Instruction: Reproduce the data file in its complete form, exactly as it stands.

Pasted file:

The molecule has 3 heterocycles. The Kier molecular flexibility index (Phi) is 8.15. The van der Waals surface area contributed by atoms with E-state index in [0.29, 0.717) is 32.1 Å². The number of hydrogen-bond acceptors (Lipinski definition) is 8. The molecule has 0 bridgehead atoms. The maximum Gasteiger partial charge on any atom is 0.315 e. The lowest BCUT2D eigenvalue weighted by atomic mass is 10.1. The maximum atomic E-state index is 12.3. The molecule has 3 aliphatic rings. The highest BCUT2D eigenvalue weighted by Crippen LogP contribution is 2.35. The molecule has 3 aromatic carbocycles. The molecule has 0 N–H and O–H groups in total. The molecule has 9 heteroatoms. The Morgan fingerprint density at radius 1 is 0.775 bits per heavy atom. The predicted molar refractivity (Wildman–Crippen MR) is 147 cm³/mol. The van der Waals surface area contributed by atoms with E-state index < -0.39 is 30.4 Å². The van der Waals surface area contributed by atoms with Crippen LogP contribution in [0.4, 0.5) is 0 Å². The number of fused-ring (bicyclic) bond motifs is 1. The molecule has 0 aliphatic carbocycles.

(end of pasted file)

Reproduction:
The molecule has 3 heterocycles. The Kier molecular flexibility index (Phi) is 8.15. The van der Waals surface area contributed by atoms with E-state index in [0.29, 0.717) is 32.1 Å². The number of hydrogen-bond acceptors (Lipinski definition) is 8. The molecule has 0 bridgehead atoms. The maximum Gasteiger partial charge on any atom is 0.315 e. The lowest BCUT2D eigenvalue weighted by atomic mass is 10.1. The maximum atomic E-state index is 12.3. The molecule has 3 aliphatic rings. The highest BCUT2D eigenvalue weighted by Crippen LogP contribution is 2.35. The molecule has 3 aromatic carbocycles. The molecule has 0 N–H and O–H groups in total. The molecule has 9 heteroatoms. The Morgan fingerprint density at radius 1 is 0.775 bits per heavy atom. The predicted molar refractivity (Wildman–Crippen MR) is 147 cm³/mol. The van der Waals surface area contributed by atoms with E-state index < -0.39 is 30.4 Å². The van der Waals surface area contributed by atoms with Crippen LogP contribution in [0.4, 0.5) is 0 Å². The number of fused-ring (bicyclic) bond motifs is 1. The molecule has 0 aliphatic carbocycles.